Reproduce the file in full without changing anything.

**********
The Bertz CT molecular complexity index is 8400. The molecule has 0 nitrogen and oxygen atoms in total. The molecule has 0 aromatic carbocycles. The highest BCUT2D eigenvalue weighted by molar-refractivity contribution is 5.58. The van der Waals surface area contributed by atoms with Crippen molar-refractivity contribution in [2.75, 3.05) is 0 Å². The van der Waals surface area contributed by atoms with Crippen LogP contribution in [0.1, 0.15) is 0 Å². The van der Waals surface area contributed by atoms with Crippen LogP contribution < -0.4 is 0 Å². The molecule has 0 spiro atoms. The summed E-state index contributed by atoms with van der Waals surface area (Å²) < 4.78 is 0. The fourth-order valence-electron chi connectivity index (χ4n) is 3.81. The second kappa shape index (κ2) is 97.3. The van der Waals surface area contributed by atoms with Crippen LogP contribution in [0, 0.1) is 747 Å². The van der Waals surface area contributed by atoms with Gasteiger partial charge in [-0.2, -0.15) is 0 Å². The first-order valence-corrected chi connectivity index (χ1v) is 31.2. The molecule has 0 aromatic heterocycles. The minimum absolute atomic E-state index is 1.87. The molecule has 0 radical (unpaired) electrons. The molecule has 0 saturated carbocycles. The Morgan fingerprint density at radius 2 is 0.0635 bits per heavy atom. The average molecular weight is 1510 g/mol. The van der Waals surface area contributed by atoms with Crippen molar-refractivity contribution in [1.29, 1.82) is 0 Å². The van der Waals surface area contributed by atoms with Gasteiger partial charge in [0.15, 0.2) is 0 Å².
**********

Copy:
The Bertz CT molecular complexity index is 8400. The molecule has 0 nitrogen and oxygen atoms in total. The molecule has 0 aromatic carbocycles. The highest BCUT2D eigenvalue weighted by molar-refractivity contribution is 5.58. The van der Waals surface area contributed by atoms with Crippen molar-refractivity contribution in [2.75, 3.05) is 0 Å². The van der Waals surface area contributed by atoms with Crippen LogP contribution in [0.1, 0.15) is 0 Å². The van der Waals surface area contributed by atoms with Crippen LogP contribution < -0.4 is 0 Å². The molecule has 0 spiro atoms. The summed E-state index contributed by atoms with van der Waals surface area (Å²) < 4.78 is 0. The fourth-order valence-electron chi connectivity index (χ4n) is 3.81. The second kappa shape index (κ2) is 97.3. The van der Waals surface area contributed by atoms with Crippen LogP contribution in [0, 0.1) is 747 Å². The van der Waals surface area contributed by atoms with Gasteiger partial charge in [-0.2, -0.15) is 0 Å². The first-order valence-corrected chi connectivity index (χ1v) is 31.2. The molecule has 0 aromatic heterocycles. The minimum absolute atomic E-state index is 1.87. The molecule has 0 radical (unpaired) electrons. The molecule has 0 saturated carbocycles. The Morgan fingerprint density at radius 2 is 0.0635 bits per heavy atom. The average molecular weight is 1510 g/mol. The van der Waals surface area contributed by atoms with Crippen molar-refractivity contribution in [1.29, 1.82) is 0 Å². The van der Waals surface area contributed by atoms with Gasteiger partial charge in [0.15, 0.2) is 0 Å².